Alzheimer’s Association Continues to Provide Virtual Services as Pandemic Persists
Monday, June 29th, 2020
While the on-going coronavirus (COVID-19) pandemic still threatens the health of millions in this country and around the world, it continues to create additional challenges for people living with Alzheimer's and all dementia, their families and caregivers, including 150,000 in Georgia and their estimated 540,000 caregivers.
The Alzheimer’s Association, Georgia Chapter are continuing to offer free virtual education programs and online support groups to help all Georgia caregivers and their families. Launched in early April in response to the impact COVID-19 was having on those affected by dementia, the Alzheimer's Association now offers a number of education programs that can help those living with Alzheimer’s and their families understand what to expect so they can be prepared to meet the changes ahead.
“We must be able to provide care and support during this on-going crisis”, said Linda Davidson, Executive Director of the Georgia Chapter. “We serve a vulnerable population and the COVID-19 crisis is altering daily lives, but the needs of Alzheimer’s caregivers cannot put on hold. We know that Georgians who are going through this extremely tough journey need us now more than ever”, added Davidson.
Special topics highlighted in July include COVID-19 and Caregiving and Dementia-Related Behavior, both of which are even more important in light of the COVID-19 pandemic as caregivers strive to care for individuals living with dementia at home or at a distance.
COVID-19 and Caregiving
Caring for someone living with dementia during the COVID-19 pandemic adds unique challenges for caregivers. This program provides simple tips caregivers can put in place whether the person living with dementia lives at home, in a residential facility, or care providers are coming into the home.
COVID-19 and Caregiving is offered on July 14 and July 27.
Understanding and Responding to Dementia-Related Behavior
Behavior is a powerful form of communication and is one of the primary ways for people with dementia to communicate their needs and feelings as the ability to use language is lost. However, some behaviors can present real challenges for caregivers to manage. This program helps decode behavioral messages, identify common behavior triggers, and learn strategies to help intervene with some of the most common behavioral challenges of Alzheimer’s disease.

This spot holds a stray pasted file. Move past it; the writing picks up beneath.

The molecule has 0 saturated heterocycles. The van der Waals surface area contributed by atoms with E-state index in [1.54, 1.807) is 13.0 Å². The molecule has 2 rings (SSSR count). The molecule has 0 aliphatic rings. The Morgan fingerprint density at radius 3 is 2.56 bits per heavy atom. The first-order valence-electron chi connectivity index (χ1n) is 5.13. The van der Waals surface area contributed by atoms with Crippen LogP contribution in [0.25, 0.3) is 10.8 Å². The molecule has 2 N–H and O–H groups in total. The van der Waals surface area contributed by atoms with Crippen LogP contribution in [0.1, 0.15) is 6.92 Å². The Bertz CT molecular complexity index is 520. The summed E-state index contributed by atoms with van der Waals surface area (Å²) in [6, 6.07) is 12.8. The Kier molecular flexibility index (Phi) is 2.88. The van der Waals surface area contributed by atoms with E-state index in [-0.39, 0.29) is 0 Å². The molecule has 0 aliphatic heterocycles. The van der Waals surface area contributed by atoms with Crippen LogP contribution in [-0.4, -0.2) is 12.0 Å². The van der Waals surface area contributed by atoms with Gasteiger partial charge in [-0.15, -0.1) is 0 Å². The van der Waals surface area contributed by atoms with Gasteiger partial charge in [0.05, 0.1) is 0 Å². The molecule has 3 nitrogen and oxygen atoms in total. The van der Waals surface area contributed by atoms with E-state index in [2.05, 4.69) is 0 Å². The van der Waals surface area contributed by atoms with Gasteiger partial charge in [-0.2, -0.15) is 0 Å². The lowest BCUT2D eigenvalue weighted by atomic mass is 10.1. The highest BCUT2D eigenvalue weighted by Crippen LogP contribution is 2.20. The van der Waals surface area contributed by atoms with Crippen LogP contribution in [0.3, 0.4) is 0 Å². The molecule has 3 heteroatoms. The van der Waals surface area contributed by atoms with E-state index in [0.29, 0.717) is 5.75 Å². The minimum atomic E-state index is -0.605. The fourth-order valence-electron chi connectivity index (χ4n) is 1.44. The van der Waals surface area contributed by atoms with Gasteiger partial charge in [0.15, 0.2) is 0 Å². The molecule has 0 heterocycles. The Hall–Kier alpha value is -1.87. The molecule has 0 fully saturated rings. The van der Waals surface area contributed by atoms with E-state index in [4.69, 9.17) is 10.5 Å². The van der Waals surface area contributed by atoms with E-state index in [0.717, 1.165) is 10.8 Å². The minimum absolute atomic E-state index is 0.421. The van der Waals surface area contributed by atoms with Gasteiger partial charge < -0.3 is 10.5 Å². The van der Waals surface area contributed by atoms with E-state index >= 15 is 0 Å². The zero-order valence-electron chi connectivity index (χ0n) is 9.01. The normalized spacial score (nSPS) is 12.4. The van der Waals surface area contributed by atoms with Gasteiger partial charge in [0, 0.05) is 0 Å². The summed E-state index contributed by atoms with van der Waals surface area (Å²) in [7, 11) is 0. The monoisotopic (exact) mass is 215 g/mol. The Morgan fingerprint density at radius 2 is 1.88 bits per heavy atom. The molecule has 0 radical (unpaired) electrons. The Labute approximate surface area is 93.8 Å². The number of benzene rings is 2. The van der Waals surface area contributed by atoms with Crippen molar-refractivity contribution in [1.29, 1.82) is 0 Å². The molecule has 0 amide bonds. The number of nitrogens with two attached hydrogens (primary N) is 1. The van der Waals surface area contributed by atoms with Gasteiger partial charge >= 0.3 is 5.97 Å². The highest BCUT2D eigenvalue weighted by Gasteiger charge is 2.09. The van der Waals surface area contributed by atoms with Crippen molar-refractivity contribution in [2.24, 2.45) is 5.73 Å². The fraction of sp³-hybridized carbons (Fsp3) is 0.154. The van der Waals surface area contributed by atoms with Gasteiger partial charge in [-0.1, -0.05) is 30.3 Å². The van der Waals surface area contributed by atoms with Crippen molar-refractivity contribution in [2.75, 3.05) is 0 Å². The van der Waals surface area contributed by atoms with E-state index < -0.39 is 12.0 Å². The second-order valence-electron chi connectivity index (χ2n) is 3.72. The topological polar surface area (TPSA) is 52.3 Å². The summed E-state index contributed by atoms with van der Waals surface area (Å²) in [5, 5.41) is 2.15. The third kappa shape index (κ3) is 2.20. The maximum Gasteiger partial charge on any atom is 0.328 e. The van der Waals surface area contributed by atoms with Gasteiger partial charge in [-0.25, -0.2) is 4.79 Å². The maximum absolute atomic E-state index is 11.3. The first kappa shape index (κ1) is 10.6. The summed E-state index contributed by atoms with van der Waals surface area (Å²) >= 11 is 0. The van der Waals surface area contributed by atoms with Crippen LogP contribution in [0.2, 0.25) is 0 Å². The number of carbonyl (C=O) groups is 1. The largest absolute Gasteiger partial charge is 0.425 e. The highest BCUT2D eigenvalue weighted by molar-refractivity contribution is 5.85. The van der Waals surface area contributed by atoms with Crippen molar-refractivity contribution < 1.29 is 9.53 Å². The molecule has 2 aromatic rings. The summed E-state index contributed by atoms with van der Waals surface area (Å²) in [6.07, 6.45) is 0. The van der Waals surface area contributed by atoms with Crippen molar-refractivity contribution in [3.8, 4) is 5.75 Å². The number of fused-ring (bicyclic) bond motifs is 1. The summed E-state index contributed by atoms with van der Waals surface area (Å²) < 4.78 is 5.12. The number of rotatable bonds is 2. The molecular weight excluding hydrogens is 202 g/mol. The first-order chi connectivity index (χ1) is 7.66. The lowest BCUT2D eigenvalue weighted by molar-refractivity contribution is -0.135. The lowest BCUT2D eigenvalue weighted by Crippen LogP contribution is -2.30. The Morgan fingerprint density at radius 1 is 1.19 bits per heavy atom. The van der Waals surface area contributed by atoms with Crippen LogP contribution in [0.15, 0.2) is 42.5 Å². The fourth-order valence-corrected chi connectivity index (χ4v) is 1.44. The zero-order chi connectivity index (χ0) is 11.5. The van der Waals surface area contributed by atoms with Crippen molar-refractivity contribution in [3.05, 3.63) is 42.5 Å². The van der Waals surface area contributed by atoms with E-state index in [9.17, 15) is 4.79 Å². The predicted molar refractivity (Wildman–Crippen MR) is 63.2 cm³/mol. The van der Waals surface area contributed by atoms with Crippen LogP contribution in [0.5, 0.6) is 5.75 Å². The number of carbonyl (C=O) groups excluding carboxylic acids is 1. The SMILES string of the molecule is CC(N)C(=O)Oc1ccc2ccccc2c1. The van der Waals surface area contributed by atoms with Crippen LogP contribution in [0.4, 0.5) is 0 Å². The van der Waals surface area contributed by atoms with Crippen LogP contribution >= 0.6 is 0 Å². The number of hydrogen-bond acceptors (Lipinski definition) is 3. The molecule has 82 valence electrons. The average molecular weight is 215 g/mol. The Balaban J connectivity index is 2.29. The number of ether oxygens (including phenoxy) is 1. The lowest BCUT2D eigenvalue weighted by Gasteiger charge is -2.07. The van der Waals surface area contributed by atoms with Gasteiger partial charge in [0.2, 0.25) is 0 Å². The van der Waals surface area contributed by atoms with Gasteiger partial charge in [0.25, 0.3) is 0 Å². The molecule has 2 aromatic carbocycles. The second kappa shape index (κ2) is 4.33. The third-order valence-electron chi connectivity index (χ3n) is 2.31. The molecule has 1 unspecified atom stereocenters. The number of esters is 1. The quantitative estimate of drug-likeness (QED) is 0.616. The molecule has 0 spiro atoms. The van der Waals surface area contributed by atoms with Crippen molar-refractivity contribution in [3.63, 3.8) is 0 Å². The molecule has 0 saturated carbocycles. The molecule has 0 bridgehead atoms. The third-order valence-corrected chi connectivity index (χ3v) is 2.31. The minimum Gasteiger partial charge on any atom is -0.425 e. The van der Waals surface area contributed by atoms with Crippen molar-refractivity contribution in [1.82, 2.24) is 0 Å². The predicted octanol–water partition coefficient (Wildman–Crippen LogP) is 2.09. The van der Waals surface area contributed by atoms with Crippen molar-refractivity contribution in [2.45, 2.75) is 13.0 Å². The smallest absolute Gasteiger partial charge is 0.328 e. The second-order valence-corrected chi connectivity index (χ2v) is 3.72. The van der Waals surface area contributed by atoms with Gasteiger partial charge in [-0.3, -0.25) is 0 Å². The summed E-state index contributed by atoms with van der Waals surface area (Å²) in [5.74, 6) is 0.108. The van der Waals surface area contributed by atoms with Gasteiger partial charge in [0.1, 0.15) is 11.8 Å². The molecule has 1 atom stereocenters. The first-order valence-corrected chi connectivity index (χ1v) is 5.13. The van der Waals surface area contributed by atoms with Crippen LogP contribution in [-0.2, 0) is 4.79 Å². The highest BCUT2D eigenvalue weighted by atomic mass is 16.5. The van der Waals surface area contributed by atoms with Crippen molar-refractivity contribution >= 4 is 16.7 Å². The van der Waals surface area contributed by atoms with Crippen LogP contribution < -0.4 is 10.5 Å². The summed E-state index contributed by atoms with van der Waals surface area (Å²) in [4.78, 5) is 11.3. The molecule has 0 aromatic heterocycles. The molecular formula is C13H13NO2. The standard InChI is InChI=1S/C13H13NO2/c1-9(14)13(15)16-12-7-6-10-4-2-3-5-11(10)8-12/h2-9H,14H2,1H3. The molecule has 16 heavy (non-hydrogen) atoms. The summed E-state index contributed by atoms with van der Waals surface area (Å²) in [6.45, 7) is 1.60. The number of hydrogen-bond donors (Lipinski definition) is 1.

Understanding and Responding to Dementia-Related Behavior is offered on July 9 and July 23.
Other programs in July include: Effective Communication Strategies, 10 Warning Signs of Alzheimer's, Understanding Alzheimer's and Dementia, Legal & Financial Planning and Healthy Living for Your Brain and Body.
Each virtual education program is approximately one hour and allows the audience to ask questions and engage with others going through the journey online.
Attendees are invited to join via video/webinar or through a toll-free number. There is no charge to participate, but registration is required. For a complete list of upcoming virtual programs or to register for a class, visit https://alz.org/georgia/helping_you/education_programs or call 800-272-3900. Participants will be sent conferencing details prior to the date of each virtual program.
More than 16 million family and friends, including 540,000 in Georgia, provide unpaid care to people with Alzheimer's or other dementias in the United States. To help family caregivers navigate the current complex and quickly changing environment, the Alzheimer’s Association has also offered additional guidance to families at alz.org/covid19help.
For more information, visit alz.org/georgia or call the 24/7 Helpline at 800.272.3900.
Additional Facts and Figures: (http://www.alz.org/facts/)
- Alzheimer’s disease is the sixth-leading cause of death in the United States.
- More than five million Americans are living with the disease, including 150,000 Georgia residents — a number estimated to grow to as many as 190,000 by year 2025.
- More than 16 million family and friends, including 540,000 in Georgia, provide unpaid care to people with Alzheimer's or other dementias in the United States.
- In 2019, friends and family of those with Alzheimer’s in Georgia provided an estimated 615 million hours of unpaid care, a contribution valued over $8 billion.